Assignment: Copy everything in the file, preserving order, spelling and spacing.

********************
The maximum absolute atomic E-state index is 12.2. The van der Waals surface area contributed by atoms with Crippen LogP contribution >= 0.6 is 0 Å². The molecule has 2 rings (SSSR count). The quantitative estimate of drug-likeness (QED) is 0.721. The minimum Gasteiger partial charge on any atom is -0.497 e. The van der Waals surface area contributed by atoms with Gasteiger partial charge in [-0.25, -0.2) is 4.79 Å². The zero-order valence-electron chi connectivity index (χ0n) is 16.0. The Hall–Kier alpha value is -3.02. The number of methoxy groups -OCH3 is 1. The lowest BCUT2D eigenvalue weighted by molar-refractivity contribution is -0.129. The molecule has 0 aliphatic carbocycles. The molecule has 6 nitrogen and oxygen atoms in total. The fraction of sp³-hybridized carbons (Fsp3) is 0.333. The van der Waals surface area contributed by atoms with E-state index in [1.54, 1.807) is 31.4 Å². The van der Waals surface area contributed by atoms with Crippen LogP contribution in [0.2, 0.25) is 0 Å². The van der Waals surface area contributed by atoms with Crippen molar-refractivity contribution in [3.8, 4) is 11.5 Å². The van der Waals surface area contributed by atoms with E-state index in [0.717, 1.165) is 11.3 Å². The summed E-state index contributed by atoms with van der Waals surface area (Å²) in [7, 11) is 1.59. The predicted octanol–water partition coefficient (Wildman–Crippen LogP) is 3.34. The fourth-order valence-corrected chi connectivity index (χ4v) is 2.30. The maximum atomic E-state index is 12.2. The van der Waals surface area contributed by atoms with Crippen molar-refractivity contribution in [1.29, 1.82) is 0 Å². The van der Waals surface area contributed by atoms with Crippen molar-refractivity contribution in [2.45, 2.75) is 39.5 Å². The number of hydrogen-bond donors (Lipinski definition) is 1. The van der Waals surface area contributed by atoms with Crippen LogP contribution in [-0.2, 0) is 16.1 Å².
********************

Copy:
The maximum absolute atomic E-state index is 12.2. The van der Waals surface area contributed by atoms with Crippen LogP contribution >= 0.6 is 0 Å². The molecule has 2 rings (SSSR count). The quantitative estimate of drug-likeness (QED) is 0.721. The minimum Gasteiger partial charge on any atom is -0.497 e. The van der Waals surface area contributed by atoms with Gasteiger partial charge in [-0.25, -0.2) is 4.79 Å². The zero-order valence-electron chi connectivity index (χ0n) is 16.0. The Hall–Kier alpha value is -3.02. The number of methoxy groups -OCH3 is 1. The lowest BCUT2D eigenvalue weighted by molar-refractivity contribution is -0.129. The molecule has 0 aliphatic carbocycles. The molecule has 6 nitrogen and oxygen atoms in total. The fraction of sp³-hybridized carbons (Fsp3) is 0.333. The van der Waals surface area contributed by atoms with E-state index in [1.54, 1.807) is 31.4 Å². The van der Waals surface area contributed by atoms with Crippen LogP contribution in [0.2, 0.25) is 0 Å². The van der Waals surface area contributed by atoms with Crippen molar-refractivity contribution in [3.8, 4) is 11.5 Å². The van der Waals surface area contributed by atoms with E-state index in [0.717, 1.165) is 11.3 Å². The summed E-state index contributed by atoms with van der Waals surface area (Å²) in [7, 11) is 1.59. The predicted octanol–water partition coefficient (Wildman–Crippen LogP) is 3.34. The fourth-order valence-corrected chi connectivity index (χ4v) is 2.30. The maximum atomic E-state index is 12.2. The van der Waals surface area contributed by atoms with Crippen molar-refractivity contribution in [1.29, 1.82) is 0 Å². The van der Waals surface area contributed by atoms with Crippen molar-refractivity contribution in [2.45, 2.75) is 39.5 Å². The number of hydrogen-bond donors (Lipinski definition) is 1. The van der Waals surface area contributed by atoms with Crippen LogP contribution in [-0.2, 0) is 16.1 Å².